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China's Nina Li sits. Is it injury, or a more secret motive?

China’s Nina Li sits. Is it injury, or a more secret motive?{mosimage}Give the Chinese gold stars for theatrics. With a dominant women’s aerials squad hosting China’s only World Cup skiing event, coach Dusty Wilson sits the star player. He puts Nina Li on the bench.

It didn’t matter much. The Chinese still got three of the top four placings at the opening Changchun World Cup: Jiao Wang in first, Shanshan Zhao in second, and after Swiss skier Evelyne Leu, Shaung Cheng in fourth.

They added first and second in the finale with different women as Nannan Xu won ahead of Xin Zhang. But Nina Li, the defending world champ, the defending World Cup champ and winner of the last five World Cups, who hasn’t been worst than second in 13 straight meets, that Nina Li, “took a break.”

Technically, there was an injury involved, but Wilson alludes that Li is maybe more coy than sore. A dinged wrist hardly seems enough to hold back a Chinese aerialist. They may not lead the league in physical stature, but they are decidedly tough. To this group if it doesn’t require the hospital it’s not considered an injury. The wrist thing was just convenient. Just something the Canadian-born Wilson could point to and tell his star it was better if she took a break. She simply didn’t need the competition and the risk it brings. It was a smaller than normal field in China (it’s an expensive trip for teams relying on small budgets), so the field wasn’t one she could make any further statement to.

Plus it was a premium chance for some of the other Chinese women to shine. Five of them put a spit shine on their Olympic aspirations.

And there was another reason, too, for sitting Nina Li. She’s working on new material for Torino, ironing the problems out of some new jumps; bigger jumps with higher degree of difficulty ratings. And nobody outside of China has any idea how that process is going. Add an element of mystery to the equation.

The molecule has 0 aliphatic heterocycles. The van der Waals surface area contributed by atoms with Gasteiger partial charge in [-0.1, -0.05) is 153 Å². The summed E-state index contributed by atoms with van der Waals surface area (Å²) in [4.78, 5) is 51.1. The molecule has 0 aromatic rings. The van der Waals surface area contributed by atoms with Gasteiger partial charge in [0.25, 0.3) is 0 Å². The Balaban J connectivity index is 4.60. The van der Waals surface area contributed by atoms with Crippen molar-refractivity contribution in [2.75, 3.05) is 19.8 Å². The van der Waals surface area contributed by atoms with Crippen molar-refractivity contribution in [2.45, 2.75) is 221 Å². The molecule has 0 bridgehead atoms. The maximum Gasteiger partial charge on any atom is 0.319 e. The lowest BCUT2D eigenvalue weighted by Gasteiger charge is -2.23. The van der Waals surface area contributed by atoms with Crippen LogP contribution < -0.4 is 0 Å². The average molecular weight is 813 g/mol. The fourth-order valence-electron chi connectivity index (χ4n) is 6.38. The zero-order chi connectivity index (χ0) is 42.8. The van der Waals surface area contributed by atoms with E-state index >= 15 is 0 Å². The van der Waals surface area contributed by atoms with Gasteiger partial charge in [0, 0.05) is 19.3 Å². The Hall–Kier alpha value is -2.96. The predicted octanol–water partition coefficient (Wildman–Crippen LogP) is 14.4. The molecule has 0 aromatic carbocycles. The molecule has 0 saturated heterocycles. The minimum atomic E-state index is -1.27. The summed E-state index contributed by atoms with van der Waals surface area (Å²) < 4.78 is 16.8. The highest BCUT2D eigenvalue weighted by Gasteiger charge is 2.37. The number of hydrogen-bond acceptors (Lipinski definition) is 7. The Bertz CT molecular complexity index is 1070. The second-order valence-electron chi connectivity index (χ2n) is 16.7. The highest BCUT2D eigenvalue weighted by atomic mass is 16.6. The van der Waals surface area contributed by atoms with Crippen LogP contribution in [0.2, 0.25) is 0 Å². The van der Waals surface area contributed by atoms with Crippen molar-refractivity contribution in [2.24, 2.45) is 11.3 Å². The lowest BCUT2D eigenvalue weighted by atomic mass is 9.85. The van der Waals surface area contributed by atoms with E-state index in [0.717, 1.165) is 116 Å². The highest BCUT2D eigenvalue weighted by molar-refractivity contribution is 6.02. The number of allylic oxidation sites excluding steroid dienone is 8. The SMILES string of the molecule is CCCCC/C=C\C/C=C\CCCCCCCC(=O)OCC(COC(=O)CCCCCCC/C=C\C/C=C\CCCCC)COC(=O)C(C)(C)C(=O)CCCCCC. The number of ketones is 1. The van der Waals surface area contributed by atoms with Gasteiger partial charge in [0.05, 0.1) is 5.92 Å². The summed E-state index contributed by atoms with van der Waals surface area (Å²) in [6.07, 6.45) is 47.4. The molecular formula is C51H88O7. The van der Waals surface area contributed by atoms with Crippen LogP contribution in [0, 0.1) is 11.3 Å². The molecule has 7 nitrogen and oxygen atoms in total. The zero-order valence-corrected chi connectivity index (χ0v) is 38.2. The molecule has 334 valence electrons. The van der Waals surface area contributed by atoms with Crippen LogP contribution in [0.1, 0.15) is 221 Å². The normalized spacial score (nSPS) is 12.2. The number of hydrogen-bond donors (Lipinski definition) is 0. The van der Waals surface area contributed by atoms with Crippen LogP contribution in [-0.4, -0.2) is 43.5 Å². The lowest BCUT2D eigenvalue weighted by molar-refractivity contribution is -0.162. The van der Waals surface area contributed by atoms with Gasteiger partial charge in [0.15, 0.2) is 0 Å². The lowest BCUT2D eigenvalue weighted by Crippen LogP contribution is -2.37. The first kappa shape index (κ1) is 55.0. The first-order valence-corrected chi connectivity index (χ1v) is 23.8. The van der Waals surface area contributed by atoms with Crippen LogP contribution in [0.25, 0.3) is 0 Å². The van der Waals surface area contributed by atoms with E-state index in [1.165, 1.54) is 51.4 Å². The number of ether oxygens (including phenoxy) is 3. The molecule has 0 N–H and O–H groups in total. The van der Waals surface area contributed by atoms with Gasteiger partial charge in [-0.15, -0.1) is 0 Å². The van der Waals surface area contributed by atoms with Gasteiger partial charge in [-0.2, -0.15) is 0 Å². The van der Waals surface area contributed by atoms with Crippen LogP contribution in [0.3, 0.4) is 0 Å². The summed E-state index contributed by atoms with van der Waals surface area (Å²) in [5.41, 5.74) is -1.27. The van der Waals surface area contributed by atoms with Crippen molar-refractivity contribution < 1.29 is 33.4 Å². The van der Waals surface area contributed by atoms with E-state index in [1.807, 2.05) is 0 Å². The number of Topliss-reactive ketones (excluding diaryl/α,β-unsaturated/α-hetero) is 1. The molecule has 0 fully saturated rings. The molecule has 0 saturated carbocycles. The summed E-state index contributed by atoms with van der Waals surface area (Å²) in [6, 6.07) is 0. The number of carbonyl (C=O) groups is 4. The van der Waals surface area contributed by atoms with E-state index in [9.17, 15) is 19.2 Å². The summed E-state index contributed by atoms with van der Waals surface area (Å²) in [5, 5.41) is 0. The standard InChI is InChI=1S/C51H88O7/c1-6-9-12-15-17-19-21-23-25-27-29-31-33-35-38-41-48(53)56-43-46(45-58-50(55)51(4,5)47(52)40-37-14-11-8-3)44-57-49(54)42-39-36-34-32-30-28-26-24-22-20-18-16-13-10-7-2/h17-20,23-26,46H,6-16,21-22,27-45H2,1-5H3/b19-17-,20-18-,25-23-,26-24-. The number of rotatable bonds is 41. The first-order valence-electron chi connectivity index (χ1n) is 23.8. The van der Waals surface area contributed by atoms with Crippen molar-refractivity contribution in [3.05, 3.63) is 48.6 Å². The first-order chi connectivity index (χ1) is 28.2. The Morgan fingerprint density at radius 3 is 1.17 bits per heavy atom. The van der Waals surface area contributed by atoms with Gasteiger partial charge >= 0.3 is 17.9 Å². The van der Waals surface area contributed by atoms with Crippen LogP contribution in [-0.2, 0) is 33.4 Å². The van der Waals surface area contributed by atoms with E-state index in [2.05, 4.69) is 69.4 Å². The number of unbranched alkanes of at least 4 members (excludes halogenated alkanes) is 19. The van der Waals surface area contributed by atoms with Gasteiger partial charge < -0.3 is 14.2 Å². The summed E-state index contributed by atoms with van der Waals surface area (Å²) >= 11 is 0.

Yan Xiaojuan, the head of the Chinese team, is quoted saying, “Freestyle is very risky. We don’t want to put Li at stake with the Winter Olympics around the corner.” Oh yeah, then he adds, and she’ll have new jumps at Torino.

For any team other than the Chinese, there was not much good coming out of the women’s event at Changchun. Eveline Leu of Switzerland got a third and Veronika Bauer the other. The best U.S. placing was Jana Lindsey in fifth in the first event, but they also lost Kelly Hilliman to a broken leg, which definitely took the luster off the trip.

“Everyone was thinking of Kelly and what she’s going through,” aerials coach Matt Christensen said. “We got everyone through without (further) injury and that was important.”

Fortunately the Chinese men’s team isn’t quite as strong as the women. The Canadians had a good weekend, getting the opening win from Warren Shouldice and a third and second from Kyle Nissen. With Bauer tossing in a women’s podium, the Maple Leaf gang was reasonably happy.

“I’m three for four with medals (podiums) this year,” said Nissen, after taking over the lead in the standings, “so I’m really estatic.”

The Americans got a fourth from Ryan St. Onge and a seventh from Jeret Peterson in the opener, but the guys had a problem recovering from the injury to Hilliman as well and did not qualify a jumper into finals for the second event.

What do you think?

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